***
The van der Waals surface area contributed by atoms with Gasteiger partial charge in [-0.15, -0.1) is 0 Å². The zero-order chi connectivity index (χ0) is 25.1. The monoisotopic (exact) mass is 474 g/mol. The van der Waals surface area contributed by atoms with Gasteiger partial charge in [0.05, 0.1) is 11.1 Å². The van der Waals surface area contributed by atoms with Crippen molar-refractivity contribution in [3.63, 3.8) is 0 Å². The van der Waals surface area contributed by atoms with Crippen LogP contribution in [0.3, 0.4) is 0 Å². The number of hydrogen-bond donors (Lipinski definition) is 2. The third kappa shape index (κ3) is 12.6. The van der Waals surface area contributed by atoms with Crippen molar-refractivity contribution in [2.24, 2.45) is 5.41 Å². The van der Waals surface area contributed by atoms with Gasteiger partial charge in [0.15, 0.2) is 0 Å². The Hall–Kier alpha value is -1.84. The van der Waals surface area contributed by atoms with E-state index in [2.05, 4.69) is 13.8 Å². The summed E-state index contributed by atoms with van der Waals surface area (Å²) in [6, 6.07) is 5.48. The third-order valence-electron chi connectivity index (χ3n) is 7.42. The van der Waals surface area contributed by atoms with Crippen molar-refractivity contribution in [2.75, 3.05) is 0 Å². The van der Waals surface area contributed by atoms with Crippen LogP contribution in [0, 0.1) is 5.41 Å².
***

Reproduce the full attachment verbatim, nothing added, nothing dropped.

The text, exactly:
The van der Waals surface area contributed by atoms with Gasteiger partial charge in [-0.15, -0.1) is 0 Å². The zero-order chi connectivity index (χ0) is 25.1. The monoisotopic (exact) mass is 474 g/mol. The van der Waals surface area contributed by atoms with Gasteiger partial charge in [0.05, 0.1) is 11.1 Å². The van der Waals surface area contributed by atoms with Crippen molar-refractivity contribution in [3.63, 3.8) is 0 Å². The van der Waals surface area contributed by atoms with Crippen LogP contribution in [0.3, 0.4) is 0 Å². The number of hydrogen-bond donors (Lipinski definition) is 2. The third kappa shape index (κ3) is 12.6. The van der Waals surface area contributed by atoms with Crippen molar-refractivity contribution in [2.24, 2.45) is 5.41 Å². The van der Waals surface area contributed by atoms with Gasteiger partial charge in [0.15, 0.2) is 0 Å². The Hall–Kier alpha value is -1.84. The van der Waals surface area contributed by atoms with E-state index in [2.05, 4.69) is 13.8 Å². The summed E-state index contributed by atoms with van der Waals surface area (Å²) in [6, 6.07) is 5.48. The third-order valence-electron chi connectivity index (χ3n) is 7.42. The van der Waals surface area contributed by atoms with Crippen molar-refractivity contribution in [2.75, 3.05) is 0 Å². The van der Waals surface area contributed by atoms with Crippen LogP contribution in [0, 0.1) is 5.41 Å².